Recruiting and hiring workers with disabilities requires potential employers to check their preconceived assumptions at the door, expand job postings beyond the traditional sites like Indeed.com, and re-examine their online application processes to ensure these are accessible to the disabled.
Employers, government officials and 20 different organizations that advocate for the disabled community took part in a Sept. 24 webinar hosted by NJBIA to discuss the best ways to find, onboard and retain disabled workers. The event also included information about the supportive assistance that job coaches provide disabled employees and the government tax credits available to employers.
“We all share the vision that a diversified workforce benefits everyone and that people with disabilities want and need to be part of this workforce in New Jersey,” said Thomas Baffuto, the executive director of The Arc of New Jersey, who moderated the event.
Wesley Anderson, director of Training and Consultation Services for The Arc of New Jersey, said the state Division of Vocational Rehabilitation Services is an excellent place to start the search for qualified individuals with disabilities. Partnering with local supported employment agencies, such as The Arc of New Jersey, and posting job openings on the Employee Assistance Resource Network (EARN) are also good options to jump-start the process, he said.
“There are a lot of job boards beyond Indeed and Monster and CareerBuilder that you can source excellent talent that is more inclusive,” Anderson said.
Job postings should be scrubbed of restrictive language that has been used in the past that does not actually reflect the requirements of the position. For example, the statement “must be able to drive to multiple client locations” might be reworded as “must be able to travel to multiple client locations,” Anderson said.
Businesses must also make sure the online application process itself is accessible, because that is one of the biggest barriers to successfully hiring people with disabilities.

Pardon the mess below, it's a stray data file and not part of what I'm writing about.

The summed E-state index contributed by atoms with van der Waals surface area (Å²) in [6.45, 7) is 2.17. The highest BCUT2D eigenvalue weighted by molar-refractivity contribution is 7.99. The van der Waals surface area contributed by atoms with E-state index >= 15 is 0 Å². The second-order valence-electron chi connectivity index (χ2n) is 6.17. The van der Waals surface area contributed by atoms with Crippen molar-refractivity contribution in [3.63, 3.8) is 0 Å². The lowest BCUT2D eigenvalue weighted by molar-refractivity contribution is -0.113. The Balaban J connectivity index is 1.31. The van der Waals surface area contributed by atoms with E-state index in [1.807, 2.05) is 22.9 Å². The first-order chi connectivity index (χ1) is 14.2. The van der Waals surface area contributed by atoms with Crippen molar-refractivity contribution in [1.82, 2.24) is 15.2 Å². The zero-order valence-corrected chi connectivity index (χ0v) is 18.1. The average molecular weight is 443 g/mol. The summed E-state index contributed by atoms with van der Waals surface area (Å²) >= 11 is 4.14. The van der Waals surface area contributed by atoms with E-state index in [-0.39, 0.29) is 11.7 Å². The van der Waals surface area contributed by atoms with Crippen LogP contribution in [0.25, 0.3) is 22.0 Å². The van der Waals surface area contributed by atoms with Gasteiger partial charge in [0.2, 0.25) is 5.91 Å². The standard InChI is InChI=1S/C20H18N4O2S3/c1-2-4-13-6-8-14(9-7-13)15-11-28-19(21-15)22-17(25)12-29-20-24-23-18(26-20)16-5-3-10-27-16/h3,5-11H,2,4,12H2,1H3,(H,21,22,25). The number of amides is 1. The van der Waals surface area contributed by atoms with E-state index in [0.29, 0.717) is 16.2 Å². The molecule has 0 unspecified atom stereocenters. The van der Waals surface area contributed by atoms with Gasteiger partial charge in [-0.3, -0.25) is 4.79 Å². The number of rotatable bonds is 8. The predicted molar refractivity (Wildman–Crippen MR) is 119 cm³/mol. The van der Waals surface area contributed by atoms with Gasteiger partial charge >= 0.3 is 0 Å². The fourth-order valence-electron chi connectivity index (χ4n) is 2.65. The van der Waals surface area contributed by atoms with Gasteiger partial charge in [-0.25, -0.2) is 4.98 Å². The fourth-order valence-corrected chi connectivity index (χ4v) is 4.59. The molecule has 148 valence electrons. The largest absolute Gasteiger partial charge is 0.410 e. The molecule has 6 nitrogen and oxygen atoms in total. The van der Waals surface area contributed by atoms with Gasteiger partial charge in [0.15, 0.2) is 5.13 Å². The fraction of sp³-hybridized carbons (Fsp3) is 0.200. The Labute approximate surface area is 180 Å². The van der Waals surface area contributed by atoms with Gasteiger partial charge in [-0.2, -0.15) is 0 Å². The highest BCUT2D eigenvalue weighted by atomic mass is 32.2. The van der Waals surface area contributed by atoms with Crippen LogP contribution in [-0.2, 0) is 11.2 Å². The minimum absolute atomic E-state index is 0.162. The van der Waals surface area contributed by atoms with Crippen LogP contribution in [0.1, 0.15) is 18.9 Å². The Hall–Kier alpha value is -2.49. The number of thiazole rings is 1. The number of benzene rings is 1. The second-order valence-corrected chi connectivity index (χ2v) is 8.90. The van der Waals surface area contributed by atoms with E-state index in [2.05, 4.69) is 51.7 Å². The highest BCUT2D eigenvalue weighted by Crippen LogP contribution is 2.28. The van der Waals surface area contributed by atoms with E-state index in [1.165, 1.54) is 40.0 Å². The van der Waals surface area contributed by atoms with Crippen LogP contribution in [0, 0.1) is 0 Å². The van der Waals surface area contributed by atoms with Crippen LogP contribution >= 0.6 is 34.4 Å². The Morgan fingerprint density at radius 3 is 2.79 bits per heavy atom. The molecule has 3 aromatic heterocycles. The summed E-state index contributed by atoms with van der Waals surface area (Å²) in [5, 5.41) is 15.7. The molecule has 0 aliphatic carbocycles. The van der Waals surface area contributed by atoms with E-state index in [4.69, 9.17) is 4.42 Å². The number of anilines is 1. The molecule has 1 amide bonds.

“Screen readers and assistive technology devices rely on form fields that can be easily populated and easily identifiable,” Anderson said. “If you have a box that says phone number for instance, but you don’t tell the person whether or not they need to put dashes in the phone number that can result in a long trial and error process that might scare away talent.”
Keyboard and accessible navigation are also important. The disabled job applicant must be able to tap the keyboard from the start of the job application to the end without needing to use a mouse, he said. He suggested that businesses check out Peatworks.org, which offers employers a “TechCheck” to assess accessibility.
The webinar also included presentations from Nicole Engle, of InspiriTec, a contact center and IT support services company that helps disabled Americans in the workplace; Roxanne Borah of People Lead, Walmart; Marc Schweitzer and Cheryl Casciano from the state Division of Vocational Rehabilitation Services, who provided information about tax credits for hiring the disabled; and Matthew Fernandes, state director of Best Buddies International, which helps secure jobs for people with intellectual and developmental disabilities.
To listen to the complete webinar, go here.